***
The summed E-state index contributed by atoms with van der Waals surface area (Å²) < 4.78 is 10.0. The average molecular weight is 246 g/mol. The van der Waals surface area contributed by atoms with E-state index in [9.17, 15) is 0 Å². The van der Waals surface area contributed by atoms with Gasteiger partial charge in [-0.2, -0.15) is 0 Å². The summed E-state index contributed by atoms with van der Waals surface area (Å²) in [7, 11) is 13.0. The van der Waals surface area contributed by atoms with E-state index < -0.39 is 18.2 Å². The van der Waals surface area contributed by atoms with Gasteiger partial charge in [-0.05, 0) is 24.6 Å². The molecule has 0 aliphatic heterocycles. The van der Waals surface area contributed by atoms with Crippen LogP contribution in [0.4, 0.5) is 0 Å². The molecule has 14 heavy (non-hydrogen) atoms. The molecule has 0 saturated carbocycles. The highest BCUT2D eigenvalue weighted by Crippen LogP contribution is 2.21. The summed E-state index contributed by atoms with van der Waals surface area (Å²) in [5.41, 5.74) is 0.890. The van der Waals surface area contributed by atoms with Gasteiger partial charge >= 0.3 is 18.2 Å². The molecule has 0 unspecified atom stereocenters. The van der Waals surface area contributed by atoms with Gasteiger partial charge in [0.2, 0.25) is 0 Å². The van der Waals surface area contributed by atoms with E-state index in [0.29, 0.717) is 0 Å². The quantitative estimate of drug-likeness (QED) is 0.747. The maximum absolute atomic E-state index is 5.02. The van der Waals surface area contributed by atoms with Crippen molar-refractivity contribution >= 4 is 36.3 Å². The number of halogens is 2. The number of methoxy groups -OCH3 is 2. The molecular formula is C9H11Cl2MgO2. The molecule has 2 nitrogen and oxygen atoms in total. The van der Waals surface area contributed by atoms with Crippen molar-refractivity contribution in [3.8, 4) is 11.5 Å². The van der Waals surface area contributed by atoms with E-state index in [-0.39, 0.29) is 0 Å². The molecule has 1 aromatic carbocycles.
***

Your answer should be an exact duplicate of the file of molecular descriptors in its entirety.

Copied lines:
The summed E-state index contributed by atoms with van der Waals surface area (Å²) < 4.78 is 10.0. The average molecular weight is 246 g/mol. The van der Waals surface area contributed by atoms with E-state index in [9.17, 15) is 0 Å². The van der Waals surface area contributed by atoms with Gasteiger partial charge in [-0.2, -0.15) is 0 Å². The summed E-state index contributed by atoms with van der Waals surface area (Å²) in [7, 11) is 13.0. The van der Waals surface area contributed by atoms with E-state index < -0.39 is 18.2 Å². The van der Waals surface area contributed by atoms with Gasteiger partial charge in [-0.05, 0) is 24.6 Å². The molecule has 0 aliphatic heterocycles. The van der Waals surface area contributed by atoms with Crippen LogP contribution in [0.4, 0.5) is 0 Å². The molecule has 14 heavy (non-hydrogen) atoms. The molecule has 0 saturated carbocycles. The highest BCUT2D eigenvalue weighted by Crippen LogP contribution is 2.21. The summed E-state index contributed by atoms with van der Waals surface area (Å²) in [5.41, 5.74) is 0.890. The van der Waals surface area contributed by atoms with Gasteiger partial charge >= 0.3 is 18.2 Å². The molecule has 0 unspecified atom stereocenters. The van der Waals surface area contributed by atoms with Gasteiger partial charge in [0.2, 0.25) is 0 Å². The van der Waals surface area contributed by atoms with E-state index in [0.29, 0.717) is 0 Å². The quantitative estimate of drug-likeness (QED) is 0.747. The maximum absolute atomic E-state index is 5.02. The van der Waals surface area contributed by atoms with Crippen molar-refractivity contribution >= 4 is 36.3 Å². The number of halogens is 2. The number of methoxy groups -OCH3 is 2. The molecular formula is C9H11Cl2MgO2. The molecule has 2 nitrogen and oxygen atoms in total. The van der Waals surface area contributed by atoms with Crippen molar-refractivity contribution in [3.8, 4) is 11.5 Å². The van der Waals surface area contributed by atoms with E-state index in [-0.39, 0.29) is 0 Å². The molecule has 1 aromatic carbocycles.